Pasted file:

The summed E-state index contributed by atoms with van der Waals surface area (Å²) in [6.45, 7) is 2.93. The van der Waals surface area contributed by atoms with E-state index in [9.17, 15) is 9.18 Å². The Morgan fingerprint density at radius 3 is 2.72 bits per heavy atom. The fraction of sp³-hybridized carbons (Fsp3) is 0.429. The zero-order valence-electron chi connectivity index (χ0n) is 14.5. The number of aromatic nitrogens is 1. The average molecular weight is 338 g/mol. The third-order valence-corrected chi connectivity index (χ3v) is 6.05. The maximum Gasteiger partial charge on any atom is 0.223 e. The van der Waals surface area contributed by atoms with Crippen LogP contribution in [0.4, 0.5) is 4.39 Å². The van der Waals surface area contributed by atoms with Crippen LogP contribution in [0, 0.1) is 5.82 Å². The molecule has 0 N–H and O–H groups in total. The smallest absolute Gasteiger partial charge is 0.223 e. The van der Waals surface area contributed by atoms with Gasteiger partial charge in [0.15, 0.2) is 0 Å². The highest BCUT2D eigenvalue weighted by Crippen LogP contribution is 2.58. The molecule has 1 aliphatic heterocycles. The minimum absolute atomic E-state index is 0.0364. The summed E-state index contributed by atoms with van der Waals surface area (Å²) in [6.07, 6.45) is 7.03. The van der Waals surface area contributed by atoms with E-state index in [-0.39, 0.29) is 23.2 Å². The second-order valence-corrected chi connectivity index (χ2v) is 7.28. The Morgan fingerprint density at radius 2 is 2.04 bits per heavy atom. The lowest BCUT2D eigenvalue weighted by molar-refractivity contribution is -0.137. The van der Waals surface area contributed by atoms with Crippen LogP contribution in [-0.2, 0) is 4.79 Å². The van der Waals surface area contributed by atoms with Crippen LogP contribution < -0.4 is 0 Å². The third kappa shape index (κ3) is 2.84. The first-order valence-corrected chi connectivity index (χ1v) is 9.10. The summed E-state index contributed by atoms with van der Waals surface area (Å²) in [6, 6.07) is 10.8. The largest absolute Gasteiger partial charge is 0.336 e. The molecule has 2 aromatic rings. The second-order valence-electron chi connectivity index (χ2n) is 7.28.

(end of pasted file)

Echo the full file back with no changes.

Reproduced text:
The summed E-state index contributed by atoms with van der Waals surface area (Å²) in [6.45, 7) is 2.93. The van der Waals surface area contributed by atoms with E-state index in [9.17, 15) is 9.18 Å². The Morgan fingerprint density at radius 3 is 2.72 bits per heavy atom. The fraction of sp³-hybridized carbons (Fsp3) is 0.429. The zero-order valence-electron chi connectivity index (χ0n) is 14.5. The number of aromatic nitrogens is 1. The average molecular weight is 338 g/mol. The third-order valence-corrected chi connectivity index (χ3v) is 6.05. The maximum Gasteiger partial charge on any atom is 0.223 e. The van der Waals surface area contributed by atoms with Crippen LogP contribution in [0.4, 0.5) is 4.39 Å². The van der Waals surface area contributed by atoms with Crippen LogP contribution in [0, 0.1) is 5.82 Å². The molecule has 0 N–H and O–H groups in total. The smallest absolute Gasteiger partial charge is 0.223 e. The van der Waals surface area contributed by atoms with Gasteiger partial charge in [0.15, 0.2) is 0 Å². The highest BCUT2D eigenvalue weighted by Crippen LogP contribution is 2.58. The molecule has 1 aliphatic heterocycles. The minimum absolute atomic E-state index is 0.0364. The summed E-state index contributed by atoms with van der Waals surface area (Å²) in [6.07, 6.45) is 7.03. The van der Waals surface area contributed by atoms with E-state index in [-0.39, 0.29) is 23.2 Å². The second-order valence-corrected chi connectivity index (χ2v) is 7.28. The Morgan fingerprint density at radius 2 is 2.04 bits per heavy atom. The lowest BCUT2D eigenvalue weighted by molar-refractivity contribution is -0.137. The van der Waals surface area contributed by atoms with Crippen LogP contribution in [-0.2, 0) is 4.79 Å². The van der Waals surface area contributed by atoms with Crippen LogP contribution < -0.4 is 0 Å². The third kappa shape index (κ3) is 2.84. The first-order valence-corrected chi connectivity index (χ1v) is 9.10. The summed E-state index contributed by atoms with van der Waals surface area (Å²) in [6, 6.07) is 10.8. The largest absolute Gasteiger partial charge is 0.336 e. The molecule has 2 aromatic rings. The second-order valence-electron chi connectivity index (χ2n) is 7.28.